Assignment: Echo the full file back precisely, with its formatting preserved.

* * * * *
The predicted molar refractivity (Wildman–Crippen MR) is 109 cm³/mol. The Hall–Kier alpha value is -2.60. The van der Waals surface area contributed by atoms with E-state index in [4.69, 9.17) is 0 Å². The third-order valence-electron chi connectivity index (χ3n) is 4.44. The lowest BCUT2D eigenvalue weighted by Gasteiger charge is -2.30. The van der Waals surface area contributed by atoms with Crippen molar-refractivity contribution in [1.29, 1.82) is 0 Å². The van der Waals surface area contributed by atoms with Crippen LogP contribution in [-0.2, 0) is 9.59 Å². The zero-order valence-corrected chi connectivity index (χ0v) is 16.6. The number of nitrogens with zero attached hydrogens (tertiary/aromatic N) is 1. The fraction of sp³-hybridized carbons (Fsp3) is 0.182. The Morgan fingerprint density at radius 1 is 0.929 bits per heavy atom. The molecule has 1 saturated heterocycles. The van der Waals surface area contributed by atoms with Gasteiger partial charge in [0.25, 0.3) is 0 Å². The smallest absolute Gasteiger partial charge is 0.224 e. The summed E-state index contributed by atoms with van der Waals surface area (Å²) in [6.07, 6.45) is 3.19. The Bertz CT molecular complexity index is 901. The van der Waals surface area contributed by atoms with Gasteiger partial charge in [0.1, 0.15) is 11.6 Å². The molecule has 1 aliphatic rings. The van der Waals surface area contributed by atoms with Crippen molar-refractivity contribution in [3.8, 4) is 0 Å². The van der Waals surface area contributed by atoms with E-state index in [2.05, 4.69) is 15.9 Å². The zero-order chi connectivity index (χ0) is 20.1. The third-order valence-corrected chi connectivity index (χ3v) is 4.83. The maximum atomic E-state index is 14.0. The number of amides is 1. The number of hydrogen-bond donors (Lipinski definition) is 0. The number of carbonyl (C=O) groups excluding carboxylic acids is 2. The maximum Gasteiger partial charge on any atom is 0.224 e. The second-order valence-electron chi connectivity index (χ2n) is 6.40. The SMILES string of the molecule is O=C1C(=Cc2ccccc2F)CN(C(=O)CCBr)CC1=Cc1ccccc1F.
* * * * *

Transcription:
The predicted molar refractivity (Wildman–Crippen MR) is 109 cm³/mol. The Hall–Kier alpha value is -2.60. The van der Waals surface area contributed by atoms with E-state index in [4.69, 9.17) is 0 Å². The third-order valence-electron chi connectivity index (χ3n) is 4.44. The lowest BCUT2D eigenvalue weighted by Gasteiger charge is -2.30. The van der Waals surface area contributed by atoms with Crippen molar-refractivity contribution in [1.29, 1.82) is 0 Å². The van der Waals surface area contributed by atoms with Crippen LogP contribution in [-0.2, 0) is 9.59 Å². The zero-order valence-corrected chi connectivity index (χ0v) is 16.6. The number of nitrogens with zero attached hydrogens (tertiary/aromatic N) is 1. The fraction of sp³-hybridized carbons (Fsp3) is 0.182. The Morgan fingerprint density at radius 1 is 0.929 bits per heavy atom. The molecule has 1 saturated heterocycles. The van der Waals surface area contributed by atoms with Gasteiger partial charge in [0.25, 0.3) is 0 Å². The smallest absolute Gasteiger partial charge is 0.224 e. The summed E-state index contributed by atoms with van der Waals surface area (Å²) in [6.07, 6.45) is 3.19. The Bertz CT molecular complexity index is 901. The van der Waals surface area contributed by atoms with Gasteiger partial charge in [0.1, 0.15) is 11.6 Å². The molecule has 1 aliphatic rings. The van der Waals surface area contributed by atoms with Crippen molar-refractivity contribution in [3.8, 4) is 0 Å². The van der Waals surface area contributed by atoms with E-state index in [2.05, 4.69) is 15.9 Å². The zero-order chi connectivity index (χ0) is 20.1. The third-order valence-corrected chi connectivity index (χ3v) is 4.83. The maximum atomic E-state index is 14.0. The number of amides is 1. The number of hydrogen-bond donors (Lipinski definition) is 0. The number of carbonyl (C=O) groups excluding carboxylic acids is 2. The maximum Gasteiger partial charge on any atom is 0.224 e. The second-order valence-electron chi connectivity index (χ2n) is 6.40. The SMILES string of the molecule is O=C1C(=Cc2ccccc2F)CN(C(=O)CCBr)CC1=Cc1ccccc1F.